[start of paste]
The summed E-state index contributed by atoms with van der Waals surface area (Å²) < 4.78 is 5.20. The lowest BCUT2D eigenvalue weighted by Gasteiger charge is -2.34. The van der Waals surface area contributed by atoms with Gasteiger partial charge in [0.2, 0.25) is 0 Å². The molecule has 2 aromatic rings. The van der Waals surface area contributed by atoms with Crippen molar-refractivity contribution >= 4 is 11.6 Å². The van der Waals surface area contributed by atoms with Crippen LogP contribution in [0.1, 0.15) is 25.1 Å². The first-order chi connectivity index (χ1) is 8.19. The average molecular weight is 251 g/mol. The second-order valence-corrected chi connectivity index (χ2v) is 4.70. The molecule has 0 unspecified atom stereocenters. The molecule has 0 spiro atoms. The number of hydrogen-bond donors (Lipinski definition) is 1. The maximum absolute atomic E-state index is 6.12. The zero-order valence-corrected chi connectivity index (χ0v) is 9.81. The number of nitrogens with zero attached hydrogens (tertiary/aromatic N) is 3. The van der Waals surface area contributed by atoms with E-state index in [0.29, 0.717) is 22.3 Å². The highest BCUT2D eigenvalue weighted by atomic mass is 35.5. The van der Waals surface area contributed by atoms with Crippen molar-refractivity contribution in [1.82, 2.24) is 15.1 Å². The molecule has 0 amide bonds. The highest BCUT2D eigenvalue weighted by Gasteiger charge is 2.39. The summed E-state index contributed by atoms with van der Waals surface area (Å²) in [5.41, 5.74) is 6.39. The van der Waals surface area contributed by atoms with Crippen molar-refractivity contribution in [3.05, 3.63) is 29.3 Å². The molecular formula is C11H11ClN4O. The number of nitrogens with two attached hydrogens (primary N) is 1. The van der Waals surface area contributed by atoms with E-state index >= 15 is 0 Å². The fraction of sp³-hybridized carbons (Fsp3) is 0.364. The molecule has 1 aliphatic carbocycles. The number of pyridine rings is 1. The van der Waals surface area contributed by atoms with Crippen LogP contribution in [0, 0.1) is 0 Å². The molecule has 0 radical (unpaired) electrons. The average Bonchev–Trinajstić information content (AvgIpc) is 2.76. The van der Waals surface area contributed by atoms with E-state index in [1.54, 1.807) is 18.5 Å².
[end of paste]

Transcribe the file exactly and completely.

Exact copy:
The summed E-state index contributed by atoms with van der Waals surface area (Å²) < 4.78 is 5.20. The lowest BCUT2D eigenvalue weighted by Gasteiger charge is -2.34. The van der Waals surface area contributed by atoms with Gasteiger partial charge in [0.2, 0.25) is 0 Å². The molecule has 2 aromatic rings. The van der Waals surface area contributed by atoms with Crippen molar-refractivity contribution >= 4 is 11.6 Å². The van der Waals surface area contributed by atoms with Crippen LogP contribution in [0.1, 0.15) is 25.1 Å². The first-order chi connectivity index (χ1) is 8.19. The average molecular weight is 251 g/mol. The second-order valence-corrected chi connectivity index (χ2v) is 4.70. The molecule has 0 unspecified atom stereocenters. The molecule has 0 spiro atoms. The number of hydrogen-bond donors (Lipinski definition) is 1. The maximum absolute atomic E-state index is 6.12. The zero-order valence-corrected chi connectivity index (χ0v) is 9.81. The number of nitrogens with zero attached hydrogens (tertiary/aromatic N) is 3. The van der Waals surface area contributed by atoms with E-state index in [0.29, 0.717) is 22.3 Å². The highest BCUT2D eigenvalue weighted by atomic mass is 35.5. The van der Waals surface area contributed by atoms with Crippen molar-refractivity contribution in [1.82, 2.24) is 15.1 Å². The molecule has 0 amide bonds. The highest BCUT2D eigenvalue weighted by Gasteiger charge is 2.39. The summed E-state index contributed by atoms with van der Waals surface area (Å²) in [5.41, 5.74) is 6.39. The van der Waals surface area contributed by atoms with Crippen molar-refractivity contribution in [3.05, 3.63) is 29.3 Å². The molecular formula is C11H11ClN4O. The number of nitrogens with two attached hydrogens (primary N) is 1. The van der Waals surface area contributed by atoms with E-state index >= 15 is 0 Å². The fraction of sp³-hybridized carbons (Fsp3) is 0.364. The molecule has 1 aliphatic carbocycles. The number of pyridine rings is 1. The van der Waals surface area contributed by atoms with Crippen LogP contribution in [0, 0.1) is 0 Å². The molecule has 0 radical (unpaired) electrons. The average Bonchev–Trinajstić information content (AvgIpc) is 2.76. The van der Waals surface area contributed by atoms with E-state index in [1.54, 1.807) is 18.5 Å².